Description

    Robert F. Kennedy's handwritten notes from his first presidential campaign in 1956

    [John F. Kennedy]. Robert F. Kennedy's Personal Notes from Adlai Stevenson's 1956 Presidential Campaign. Eighteen pages (ten sheets) of handwritten notes on 6" x 9" notepad paper, ca. September 1956, taken during the six weeks that Robert Kennedy worked on Adlai Stevenson's 1956 presidential campaign. In these notes, Kennedy records his observations of speeches, audience reactions, politicians met, and political conversations. After one conversation, he notes what was said regarding John Kennedy's bid for vice president at the 1956 Democratic National Convention. Robert Kennedy also records part of a speech he gave in Little Rock, Arkansas, in which he said, "we Kennedys have taken to singing Dixie before breakfast every morning."

    At the August 1956 Democratic National Convention in Chicago, the party's presidential nominee Adlai Stevenson surprised the party by announcing that he would let the convention's delegates choose his running mate. Only one day was allowed for the vice presidential candidates to win the nomination. After the hectic scramble, Massachusetts Senator John Kennedy, a virtual unknown to the national party, placed a surprising second. While Tennessee Estes Kefauver won the nomination, the defeat propelled Senator Kennedy into the national spotlight. Kennedy's defeat turned out to be a blessing by allowing him to avoid being on Stevenson's losing ticket.

    As the nation learned about John Kennedy in the fall of 1956, his younger brother Robert was learning how to manage a presidential campaign. Earlier in 1952, he had managed his sibling's successful senate campaign. Then in September 1956, candidate Stevenson asked Robert to help with his campaign. Stevenson, hoping the young Kennedy's involvement would be a positive signal to fringe Democrats, was in the unenviable position of being a Democrat running against the popular Republican incumbent Dwight Eisenhower. Kennedy saw this as an opportunity to educate himself on national politics, particularly how to run a presidential campaign.

    To that end, Kennedy took copious notes while on Stevenson's campaign trail. According to historian Arthur M. Schlesinger Jr., "One's memory was of Bobby making notes, always making notes, whether huddled by the window in the rear of the bus or plane or even sitting on a railroad track while the candidate spoke from the rear of the train." (Schlesinger also served on Stevenson's doomed campaign. In 2002, he published Robert Kennedy and His Times.) Eighteen pages of Robert Kennedy's handwritten notes are included here. The pages are unnumbered and contain little punctuation. Following are some examples of Kennedy's observations recorded in his notes; all are reproduced as written:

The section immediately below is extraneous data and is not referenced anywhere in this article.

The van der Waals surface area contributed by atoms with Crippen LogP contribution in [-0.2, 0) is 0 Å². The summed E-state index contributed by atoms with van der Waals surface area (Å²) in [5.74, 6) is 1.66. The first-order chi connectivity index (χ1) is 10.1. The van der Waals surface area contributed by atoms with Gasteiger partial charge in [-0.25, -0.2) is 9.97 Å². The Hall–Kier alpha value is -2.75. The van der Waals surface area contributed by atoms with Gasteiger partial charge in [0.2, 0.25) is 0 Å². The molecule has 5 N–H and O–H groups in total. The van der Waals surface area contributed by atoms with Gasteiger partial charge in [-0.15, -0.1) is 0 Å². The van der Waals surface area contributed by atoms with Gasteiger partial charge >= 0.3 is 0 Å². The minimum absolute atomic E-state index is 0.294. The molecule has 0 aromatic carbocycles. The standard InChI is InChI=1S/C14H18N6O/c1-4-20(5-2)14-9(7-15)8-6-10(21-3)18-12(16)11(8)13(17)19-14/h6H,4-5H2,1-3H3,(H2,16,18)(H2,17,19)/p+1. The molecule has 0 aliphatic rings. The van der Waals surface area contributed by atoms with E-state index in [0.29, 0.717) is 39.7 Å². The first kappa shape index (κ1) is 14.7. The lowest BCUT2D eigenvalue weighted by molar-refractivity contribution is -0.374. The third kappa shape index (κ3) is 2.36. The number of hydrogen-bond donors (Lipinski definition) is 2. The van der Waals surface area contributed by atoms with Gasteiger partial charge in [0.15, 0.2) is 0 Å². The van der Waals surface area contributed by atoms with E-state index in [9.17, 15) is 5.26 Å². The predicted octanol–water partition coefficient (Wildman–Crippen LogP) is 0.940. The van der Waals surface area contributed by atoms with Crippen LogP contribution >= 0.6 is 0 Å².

"I have been travelling now with Gov. Stevenson for only a few days. I have been amazed however with the enthusiastic response with which he has been received. In June where Eisenhower & Stevenson s paths crossed the reporters who covered both affairs have told me that the Stevenson reception was far more[?] enthusiastic. In Colorado where the chance of carrying the State are admittedly not great the people report a big change over 1952. In Oklahoma everyone seems completely confident.

    Monday Morning Up at 6:30 A.M. --8:00 Depart for Oklahoma. Organization that is needed to get things going is terrible. Timetable made for every minute of day. Timetable in Oklahoma bad - Group in Tulsa fairly good. More & more of opinion that Stevenson should give speech off cuff. Speeches well enough delivered by little enthusiasm engendered. People don't seem enthusiastic after speech. No discussion. Made two stops on way to Oklahoma. Schedule to[o] fast. We were supposed to average over 70 mph. Loud speaker at first place did not even work. Second meeting good but delay meant 1 hr late reaching fair at Oklahoma City. Result was many people ready to go home for dinner & after Adlai introduced 2 or 3 thousand people out of a crowd of approx 18,000 left. In addit[ion] Stevenson had to speak across 100 ft of empty track to talk to them. Spoke for 25 minutes & people leaving all time. Adlai I don't feel he engenders enthusiasm. Met editors of small dailies in Ok. Good guys. . . . Stevenson made a good speech off the cuff.

    Arrived from Boston in Denver 11:15 Sat night. The stewardess said 'Well here we are' & I wondered -- Met at plane & taken to Cosmopolitan hotel. Sunday morning after 8:15 mass went by to see Bill Blair. Asked me for breakfast and as I was hungry ate the Governor's. Upon finishing the . . . [illegible] he came in & asked for his. I told him Bill Blair had eaten it & skurried off. Stevenson talked mostly about the shoe pins & the cos[?] that were trying to muscel in on the business. He has a tremedous stomach & conversation was certainly not impressive. Bill very friendly however. . . .